1 in 3 parents with young children worried about their food budgets

A new report finds that adults and teachers alike are concerned about how children aren't eating before they get to school. How can parents help their kids? Budget their food better. ©istockphoto.com/wyoosumran (courtesy)

I uncovered a dirty little secret last year.

My children were trashing their uneaten lunches — the very lunches I invested 15 minutes every morning to prepare, and the very lunches that added an extra $50-$70 to my grocery bill every week. I was stunned. Why didn't they tell me they didn't like American cheese on their sandwiches, or they didn't like Fritos corn chips?

I prepared their lunches because I believed it saved time, and I thought I knew more about what my kids enjoyed eating than they did. Silly, I know.

This year, I am taking a different approach to school lunch. A little preparation goes a long way and saves time and money. All you need are a few small plastic bins and some extra storage space in the refrigerator.

Building the bins (content is everything)

After enjoying a dizzyingly fun summer that ended much too soon, I got reacquainted with my children through a series of questions and made a mental note of which fruits, snacks, drinks, lunchmeats, types of bread and vegetables they mentioned they enjoyed. Then I filled the food bins with these selections.

I have a bin filled with chips and crackers (because some days are like that).

Another is filled with sweet or dessert items like dried fruit, fruit cups, puddings and granola bars.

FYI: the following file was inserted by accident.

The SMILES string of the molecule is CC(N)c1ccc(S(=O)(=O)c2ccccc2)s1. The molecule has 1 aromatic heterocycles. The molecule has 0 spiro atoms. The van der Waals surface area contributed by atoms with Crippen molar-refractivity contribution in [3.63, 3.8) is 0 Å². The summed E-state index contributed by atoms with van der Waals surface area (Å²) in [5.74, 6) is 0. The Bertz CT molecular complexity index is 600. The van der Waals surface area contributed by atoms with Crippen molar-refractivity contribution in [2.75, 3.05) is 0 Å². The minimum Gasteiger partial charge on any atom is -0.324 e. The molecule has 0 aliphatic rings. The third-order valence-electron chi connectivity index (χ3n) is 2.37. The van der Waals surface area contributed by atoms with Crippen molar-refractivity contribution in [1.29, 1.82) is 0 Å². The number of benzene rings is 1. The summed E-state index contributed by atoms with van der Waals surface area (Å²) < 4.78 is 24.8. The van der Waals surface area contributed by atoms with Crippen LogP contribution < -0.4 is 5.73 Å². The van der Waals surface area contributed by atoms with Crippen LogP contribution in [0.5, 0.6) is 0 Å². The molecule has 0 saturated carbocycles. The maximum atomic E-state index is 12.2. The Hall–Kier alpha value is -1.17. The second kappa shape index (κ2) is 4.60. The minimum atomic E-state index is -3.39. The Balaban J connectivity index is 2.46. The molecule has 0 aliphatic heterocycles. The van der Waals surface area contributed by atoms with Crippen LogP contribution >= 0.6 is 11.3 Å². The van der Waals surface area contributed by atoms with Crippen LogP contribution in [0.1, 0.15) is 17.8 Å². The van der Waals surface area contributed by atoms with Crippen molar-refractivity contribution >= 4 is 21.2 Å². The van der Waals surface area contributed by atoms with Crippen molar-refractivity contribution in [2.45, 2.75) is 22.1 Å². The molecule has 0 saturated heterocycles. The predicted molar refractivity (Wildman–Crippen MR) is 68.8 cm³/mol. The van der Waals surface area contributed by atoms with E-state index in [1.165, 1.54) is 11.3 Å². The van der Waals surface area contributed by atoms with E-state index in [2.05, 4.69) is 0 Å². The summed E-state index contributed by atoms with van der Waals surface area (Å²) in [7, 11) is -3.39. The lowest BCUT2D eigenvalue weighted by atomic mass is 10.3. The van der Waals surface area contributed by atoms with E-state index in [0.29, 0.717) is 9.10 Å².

The bin in the refrigerator houses cheese sticks, fruit, lunchmeats and cut up vegetables and dip all packed in individual plastic bags.

Now, the morning routine consists of arranging the bins on the counter where my kids are welcome to build their lunches based on the available choices. When the morning rush is over, I simply stack the bins on the shelf and in the refrigerator and start my day. I take note of which items disappeared quickly and which items required a harder sell.

Some days, my kids choose grapes over anything out of the dessert bin. Other days, they choose carrot sticks over chips or crackers. The point is, I don't know their mood for that day, but they do. And by allowing them the opportunity to design their own lunches, I can feel confident that the food I buy isn't lining the trash bin in the cafeteria.

Quantity vs. quality

I am well aware that warehouse grocery stores are the answer to many prayers of families. I, myself, am a fan — for certain things. Lunch snacks are not one of them. The first serving of veggie chips goes over fine, but the 25th serving — not so good. For my family, offering a variety of lunch choices increases the likelihood of that lunch being consumed. I may end up spending more money on smaller packages from the grocery store, but the prospect of less waste makes it worth the investment. The areas where warehouse stores shine for me is lunch meat, cheese, fresh berries and bread.

Added bonus

The offering of bins makes after-school snacks easy as well. By directing your hungry teens to a designated bin, you can control what is getting consumed, thus protecting the mountain of shredded cheese you had reserved for dinner or the rolls you had targeted for a neighbor.

For now, I recognize my children have evolving food preferences. By catering to those choices and slowly introducing new options, I am saving time by localizing and organizing lunch selections, and I am saving money knowing my food is going in my child's mouth and not into the trash can. For me, a self-service lunch system is a great way to save a few dollars, and it makes good sense.

J'Nel Wright, Deseret News

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